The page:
The Spurlock Museum is pleased to announce that we reopened on Sept. 8. A few new rules are in place, and we appreciate your help maintaining a space that is both engaging and safe.
Please make sure to wear your mask and follow social-distancing recommendations while in the building. If you plan to bring a group of five or more, please make a reservation at firstname.lastname@example.org. Whether you hope to visit soon or are interested in virtual opportunities, we have something to offer.
New temporary exhibits
Our exhibit “Blues Dancing and Its African American Roots” opened only one week before COVID-19 closed our doors, so we are extending its stay through the end of May 2021. The exhibit celebrates a family of social and popular dance practices of everyday people within African American communities in the U.S. The dances were and are done to blues music from gospel to jazz, acoustic Delta blues, electric Chicago blues and more. Included in the exhibit are artworks by contemporary artists, archival photographs and video interviews with local African American community members and university alumni.
Just in time for the fall elections, the Spurlock will be opening “Debates, Decisions, Demands: Objects of Campaigns and Activism” on Oct. 16. The exhibit explores different ways an individual can be involved in politics: as a candidate, campaigner, voter and protester. Many of the objects on display are from a single collection from John and Jean Thompson: “The People’s Collection of U.S. History and Culture.” Joining these objects are loaned exhibits that focus on documents and photographs: “Black Citizenship in the Age of Jim Crow” organized by the New York Historical Society, “Rightfully Hers” from the National Archives and “Votes for Women: A Portrait of Persistence” from the Smithsonian Institution Traveling Exhibition Service. “Debates, Decisions, Demands” will be on display through May 23, 2021.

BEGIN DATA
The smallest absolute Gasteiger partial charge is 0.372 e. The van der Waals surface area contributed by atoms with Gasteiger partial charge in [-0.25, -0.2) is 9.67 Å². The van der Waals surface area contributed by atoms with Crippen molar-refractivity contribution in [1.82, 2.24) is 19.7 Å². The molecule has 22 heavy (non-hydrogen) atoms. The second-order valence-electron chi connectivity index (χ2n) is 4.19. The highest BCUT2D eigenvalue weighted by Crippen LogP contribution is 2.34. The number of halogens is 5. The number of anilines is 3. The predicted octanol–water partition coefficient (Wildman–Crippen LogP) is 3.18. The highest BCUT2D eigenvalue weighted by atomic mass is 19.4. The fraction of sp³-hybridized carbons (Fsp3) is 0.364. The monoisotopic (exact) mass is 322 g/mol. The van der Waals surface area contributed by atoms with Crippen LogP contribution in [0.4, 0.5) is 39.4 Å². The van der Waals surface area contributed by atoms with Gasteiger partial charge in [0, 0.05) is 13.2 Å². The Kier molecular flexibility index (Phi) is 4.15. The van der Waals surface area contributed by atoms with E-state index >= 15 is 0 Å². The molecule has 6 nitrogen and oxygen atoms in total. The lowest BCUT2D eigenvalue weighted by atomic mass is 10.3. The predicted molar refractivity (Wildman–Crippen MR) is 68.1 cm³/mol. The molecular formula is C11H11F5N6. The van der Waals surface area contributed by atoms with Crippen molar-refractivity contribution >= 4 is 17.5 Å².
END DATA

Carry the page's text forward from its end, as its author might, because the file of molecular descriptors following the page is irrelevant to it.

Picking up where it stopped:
Though we are not offering in-person events and programs this fall, we’re scheduling live virtual events to reach you wherever you are. For example, a series of Contemporary Conversation discussions related to the blues dance exhibit is in the works. For further information about all upcoming events, visit our online calendar at spurlock.illinois.edu/events. All events are free and open to the public.
Activities and programs
In-person tours and outreach are also not being offered, but the education staff is working on three ways to connect to both virtual and in-house visitors. For small family or home-school groups visiting the galleries, a variety of artifact-based explorations will be available on our website’s Gallery Activities page (spurlock.illinois.edu/visit/gallery-activities). These can be printed out at home before your visit or picked up at the information desk. Live, culture-based education programs can be scheduled during museum hours Tuesday through Friday. Prepared assignments that can be accessed for classroom instruction or individual homework tasks will also be available. Information on live programs and prepared assignments can be accessed through the website’s Educators page (spurlock.illinois.edu/educators).
Kim Sheahan is Spurlock Museum’s assistant director of education and resident storyteller. She performs multicultural folktales and historical one-woman shows for audiences of all ages throughout central Illinois.